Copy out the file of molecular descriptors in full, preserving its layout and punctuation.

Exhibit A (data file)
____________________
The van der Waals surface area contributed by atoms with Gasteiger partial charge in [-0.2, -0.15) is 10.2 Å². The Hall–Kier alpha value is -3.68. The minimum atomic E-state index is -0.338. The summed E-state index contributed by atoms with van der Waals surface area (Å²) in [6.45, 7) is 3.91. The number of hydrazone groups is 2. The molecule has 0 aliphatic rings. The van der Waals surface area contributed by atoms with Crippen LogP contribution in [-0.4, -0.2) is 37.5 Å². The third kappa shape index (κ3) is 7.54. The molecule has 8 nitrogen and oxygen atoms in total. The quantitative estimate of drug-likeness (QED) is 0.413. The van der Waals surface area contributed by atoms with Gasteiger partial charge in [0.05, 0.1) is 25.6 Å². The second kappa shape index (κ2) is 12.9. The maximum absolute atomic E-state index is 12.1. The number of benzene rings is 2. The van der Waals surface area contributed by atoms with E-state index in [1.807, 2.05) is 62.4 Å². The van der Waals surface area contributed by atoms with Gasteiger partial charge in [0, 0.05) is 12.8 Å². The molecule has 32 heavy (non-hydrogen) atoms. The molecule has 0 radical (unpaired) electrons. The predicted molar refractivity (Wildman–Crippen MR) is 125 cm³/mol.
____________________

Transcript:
The van der Waals surface area contributed by atoms with Gasteiger partial charge in [-0.2, -0.15) is 10.2 Å². The Hall–Kier alpha value is -3.68. The minimum atomic E-state index is -0.338. The summed E-state index contributed by atoms with van der Waals surface area (Å²) in [6.45, 7) is 3.91. The number of hydrazone groups is 2. The molecule has 0 aliphatic rings. The van der Waals surface area contributed by atoms with Crippen LogP contribution in [-0.4, -0.2) is 37.5 Å². The third kappa shape index (κ3) is 7.54. The molecule has 8 nitrogen and oxygen atoms in total. The quantitative estimate of drug-likeness (QED) is 0.413. The van der Waals surface area contributed by atoms with Gasteiger partial charge in [0.05, 0.1) is 25.6 Å². The second kappa shape index (κ2) is 12.9. The maximum absolute atomic E-state index is 12.1. The number of benzene rings is 2. The van der Waals surface area contributed by atoms with E-state index in [1.807, 2.05) is 62.4 Å². The van der Waals surface area contributed by atoms with Gasteiger partial charge in [0, 0.05) is 12.8 Å². The molecule has 32 heavy (non-hydrogen) atoms. The molecule has 0 radical (unpaired) electrons. The predicted molar refractivity (Wildman–Crippen MR) is 125 cm³/mol.